With the country lagging far behind many others in terms of academic publication (including regional competitors such as Malaysia), the reasons behind the decision are basic enough – to increase the number of Indonesian academic publications. But as students begin to worry about having to spend extra time (and school fees) in order to meet the new requirement, critics of the plan remain unconvinced that the risks are in fact worth the potential benefits. Even the country’s Education and Culture Minister, Mohammad Nuh, has spoken out about the potential negative impacts of the policy – specifically stating that it may create more pressure for academic fraud (ie: plagiarism) to occur.

Director of the Yogyakarta-based Center for Forensic Accounting Studies at the Islamic University of Indonesia, Hendi Yogi Prabowo, shares the minister’s concerns. In a recent article for The Jakarta Post, Prabowo discussed the possible pitfalls of the plan, outlining in particular studies done to identify patterns of fraud occurring at other universities around the world.

“An interesting finding from the studies is that in countries where fraud is commonplace,” he wrote, “the tendency for students in such countries to cheat is higher than in other less fraudulent countries.”

With Indonesia scoring only three out of 10 on Transparency International’s recent Corruption Perception Index survey, it is labeled as the most corrupt country in the Asia-Pacific region by the Hong Kong-based Political & Economic Risk Consultancy. Prabowo pointed out that if these findings are true, Indonesia certainly qualifies as a ripe breeding ground for increased levels of academic fraud. Which could, he continued, lead to more negative outcomes in future.

“Evidence suggests,” Prabowo explained, “that the more university students observe fraudulent conduct in their environment, the more they will be able to rationalize their own misconduct. Studies have also found that students who cheated were more likely to cheat in their professional careers later on. Simply put, “fraud creates fraud” and “fraudsters create fraudsters”.”

The only solution, according to Prabowo? To put in place “a sound mechanism to diminish the opportunities to commit academic fraud, along with strong sanctions against offenders”. By making cheating severely punishable, he believes there will be a stronger perception among students that cheating is “wrong”. Without such a policy, he says the new requirement for academic publication will only add more problems to the nation’s higher education system.

Source: “More publication or more fraud?” The Jakarta Post, March 9, 2012.

4) GLOBE TIPPING – Make the most of your pre-travel doc trips.

It’s always a good idea to see a doctor before you travel – especially if you’re going to countries known to be “challenging” to good health. But rather than spending just the minimum amount of “vaccination” time, here are ten things you should be sure to ask (and listen to the answers of) during any pre-travel appointment.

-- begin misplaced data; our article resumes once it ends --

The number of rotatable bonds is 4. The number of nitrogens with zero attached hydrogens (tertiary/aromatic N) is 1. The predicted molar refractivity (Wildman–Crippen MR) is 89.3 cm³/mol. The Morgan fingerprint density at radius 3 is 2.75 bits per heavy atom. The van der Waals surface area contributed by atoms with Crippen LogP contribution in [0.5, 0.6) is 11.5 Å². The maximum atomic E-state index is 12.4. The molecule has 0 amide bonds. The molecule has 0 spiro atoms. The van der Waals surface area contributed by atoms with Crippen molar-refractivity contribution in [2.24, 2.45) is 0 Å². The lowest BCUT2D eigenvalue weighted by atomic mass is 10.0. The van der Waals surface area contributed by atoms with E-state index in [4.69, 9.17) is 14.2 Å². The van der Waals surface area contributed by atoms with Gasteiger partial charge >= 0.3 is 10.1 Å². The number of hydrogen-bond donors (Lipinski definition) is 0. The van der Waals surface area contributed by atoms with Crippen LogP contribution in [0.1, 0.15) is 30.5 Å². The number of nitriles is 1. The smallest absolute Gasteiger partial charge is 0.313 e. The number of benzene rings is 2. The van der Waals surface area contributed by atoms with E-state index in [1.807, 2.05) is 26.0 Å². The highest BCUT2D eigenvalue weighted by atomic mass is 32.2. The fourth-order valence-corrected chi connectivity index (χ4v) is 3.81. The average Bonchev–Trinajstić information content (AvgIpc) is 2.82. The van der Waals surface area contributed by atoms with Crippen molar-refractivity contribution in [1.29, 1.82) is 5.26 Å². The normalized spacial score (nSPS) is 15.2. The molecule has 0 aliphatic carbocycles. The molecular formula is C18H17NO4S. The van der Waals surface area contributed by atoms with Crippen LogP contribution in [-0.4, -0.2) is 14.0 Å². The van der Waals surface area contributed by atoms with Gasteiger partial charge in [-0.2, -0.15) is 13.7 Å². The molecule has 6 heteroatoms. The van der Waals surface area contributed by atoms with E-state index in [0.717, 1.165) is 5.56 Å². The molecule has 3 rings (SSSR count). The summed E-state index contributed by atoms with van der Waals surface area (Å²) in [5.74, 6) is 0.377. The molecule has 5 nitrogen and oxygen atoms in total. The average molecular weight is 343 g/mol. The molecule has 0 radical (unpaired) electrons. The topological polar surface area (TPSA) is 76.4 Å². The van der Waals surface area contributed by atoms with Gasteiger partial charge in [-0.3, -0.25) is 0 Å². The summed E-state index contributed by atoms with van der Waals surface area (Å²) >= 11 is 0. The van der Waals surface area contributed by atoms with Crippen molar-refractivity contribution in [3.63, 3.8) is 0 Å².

Information to give your doctor:

1. Where are you going, precisely. Often, recommended shots and health warnings vary not only by country, but also by regions within the same country, as well as urban versus rural settings.
2. What will you be doing at the destination? Advice needs to be customized based on the types of accommodation you’ll be staying in, and whether you’ll be vacationing, attending a conference, or working on a local project in the country. Any clinic that tells you there’s a ‘standard vaccination package’ for your destination, walk out the door.
3. How is your health? Any practitioner should ask detailed questions about your health, including any allergies you have, medications you’re on, surgeries, etc.
4. What other destinations do you plan to visit in the foreseeable future? By giving this information, your doctor is able to tailor your vaccination schedule and give advice beyond just the one trip. It might even save you another trip to the clinic in future.
5. Are you aware of all the health risks at your destination? Beyond just the illnesses to be vaccinated against, any travel doctor should also detail the other health risks present at your destination (dengue fever, for example, and waterborne illnesses), and provide information on how to protect yourself from illness during your travels.

What you should ask the doctor:

1. What will these vaccinations prevent? This may sound standard, but be sure to ask this information.
2. How effective is it? Vaccines don’t always guarantee immunity. The typhoid shot, for example, is only about 70% effective. So always know how much protection any shots offer.
3. What is the risk of infection? The chances of becoming ill vary greatly depending on where and how long your travel. The more you understand the risks involved, the better.
4. What are the possible consequences of not having a vaccination? Many illnesses can be avoided by simply watching what you eat and drink, being careful of your sexual conduct, and avoiding local medical procedures. If you do choose not to be vaccinated for something, just be sure to find out how to minimize your risks.
5. How much will it cost? Charges can vary widely from clinic to clinic, and travel-related visits aren’t covered by most insurance policies. Always ask for the costs per item, and compare prices before making your appointments in order to avoid unpleasant surprises later on.

Source: “The Informer: Speak Up (and Listen)!” Expert Travel Tips: Conde Nast Traveler, June 2011.